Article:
In “Maya’s Notebook,” Isabel Allende creates a contemporary young woman who flees the dark underworld of Las Vegas to a refuge off the remote coast of Chile. Allende appears Wednesday, April at Town Hall Seattle.
A compassionate novel mocking the self-help manual genre, describing what it might take for the unnamed protagonists (in an unnamed country of the sub-continent) to drag themselves out of poverty, one of them from where the landless farmers can merely "exchange [his or her] allocation of time in this world for an allocation of time in this world." Brilliant and entertaining.
First of series about genteel southern English extended family as WW 2 approaches and eventuates, children especially finely drawn. All sorts of trials from inability to get good servants to families torn apart. E.J. Howard, the thinking woman's Enid Blyton? More than that.
Piqued by learning of an exquisite cheese exclusively from a small village in Spain, Paterniti, a feature writer for high quality glossies, tracks it back to its hilly windswept, vendetta-ridden region of origin. Over visits throughout a decade, he comes to question his basic assumptions about his own and his family's lives. No vine-draped, dream-fulfilling sojourn, this.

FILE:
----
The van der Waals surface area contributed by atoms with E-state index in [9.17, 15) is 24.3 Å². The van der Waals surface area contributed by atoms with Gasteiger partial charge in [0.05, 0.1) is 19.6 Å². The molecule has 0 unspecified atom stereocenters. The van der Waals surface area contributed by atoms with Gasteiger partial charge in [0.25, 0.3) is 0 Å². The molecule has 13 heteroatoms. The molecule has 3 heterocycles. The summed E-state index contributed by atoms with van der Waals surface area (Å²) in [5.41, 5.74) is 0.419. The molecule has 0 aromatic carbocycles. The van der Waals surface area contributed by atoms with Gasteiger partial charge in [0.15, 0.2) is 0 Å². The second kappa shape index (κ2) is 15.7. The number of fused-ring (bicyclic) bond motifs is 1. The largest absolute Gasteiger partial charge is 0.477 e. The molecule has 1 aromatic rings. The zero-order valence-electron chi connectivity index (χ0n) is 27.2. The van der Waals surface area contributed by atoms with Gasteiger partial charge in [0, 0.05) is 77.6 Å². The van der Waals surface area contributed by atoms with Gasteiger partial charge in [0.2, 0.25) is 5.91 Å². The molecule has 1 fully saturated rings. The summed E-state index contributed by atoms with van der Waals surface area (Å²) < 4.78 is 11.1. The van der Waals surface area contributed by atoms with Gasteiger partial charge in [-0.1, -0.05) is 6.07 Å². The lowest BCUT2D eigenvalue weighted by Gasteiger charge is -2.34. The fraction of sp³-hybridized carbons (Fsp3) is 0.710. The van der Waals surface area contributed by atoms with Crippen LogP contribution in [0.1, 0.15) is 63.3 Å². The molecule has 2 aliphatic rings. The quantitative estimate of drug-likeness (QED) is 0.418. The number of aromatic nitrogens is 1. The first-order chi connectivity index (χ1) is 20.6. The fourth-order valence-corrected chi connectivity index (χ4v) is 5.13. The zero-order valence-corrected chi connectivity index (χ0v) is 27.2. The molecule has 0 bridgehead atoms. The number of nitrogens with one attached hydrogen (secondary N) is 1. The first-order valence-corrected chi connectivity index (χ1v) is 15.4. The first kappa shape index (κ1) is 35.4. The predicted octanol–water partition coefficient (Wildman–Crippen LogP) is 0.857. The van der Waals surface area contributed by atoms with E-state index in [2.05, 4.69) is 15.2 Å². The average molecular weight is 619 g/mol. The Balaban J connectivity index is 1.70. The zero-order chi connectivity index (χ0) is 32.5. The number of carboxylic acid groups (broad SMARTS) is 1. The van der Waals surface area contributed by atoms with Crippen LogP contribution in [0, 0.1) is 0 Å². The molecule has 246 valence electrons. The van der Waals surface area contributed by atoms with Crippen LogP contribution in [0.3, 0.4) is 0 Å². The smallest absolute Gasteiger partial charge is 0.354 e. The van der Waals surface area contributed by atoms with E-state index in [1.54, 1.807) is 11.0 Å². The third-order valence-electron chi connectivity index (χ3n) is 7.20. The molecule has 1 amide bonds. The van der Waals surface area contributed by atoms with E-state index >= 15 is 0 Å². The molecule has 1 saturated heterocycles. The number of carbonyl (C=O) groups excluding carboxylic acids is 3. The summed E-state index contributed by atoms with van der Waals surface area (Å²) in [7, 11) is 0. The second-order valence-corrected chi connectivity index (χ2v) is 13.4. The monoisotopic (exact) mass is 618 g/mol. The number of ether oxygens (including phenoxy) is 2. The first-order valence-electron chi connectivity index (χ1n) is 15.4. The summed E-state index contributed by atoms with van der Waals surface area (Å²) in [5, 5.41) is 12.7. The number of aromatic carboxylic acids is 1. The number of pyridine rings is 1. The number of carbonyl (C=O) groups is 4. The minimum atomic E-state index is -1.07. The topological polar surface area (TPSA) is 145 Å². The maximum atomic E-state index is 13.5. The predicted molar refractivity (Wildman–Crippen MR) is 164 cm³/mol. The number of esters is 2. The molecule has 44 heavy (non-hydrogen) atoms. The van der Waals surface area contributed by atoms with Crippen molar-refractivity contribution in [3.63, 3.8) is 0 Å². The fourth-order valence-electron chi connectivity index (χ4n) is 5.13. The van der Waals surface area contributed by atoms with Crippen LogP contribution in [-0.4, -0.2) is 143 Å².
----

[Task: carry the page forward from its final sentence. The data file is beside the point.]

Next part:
Kehua Metafictional account of the tough predicaments of a family of women from the 1930s to the present day. The kehua (somewhat playful spirits of the dead that hang around trying to influence the living) are used as a metaphor to show how not so subtly the experiences of our forbears filter through to shape our lives. Entertaining in Weldon's usual cool, drop dead style.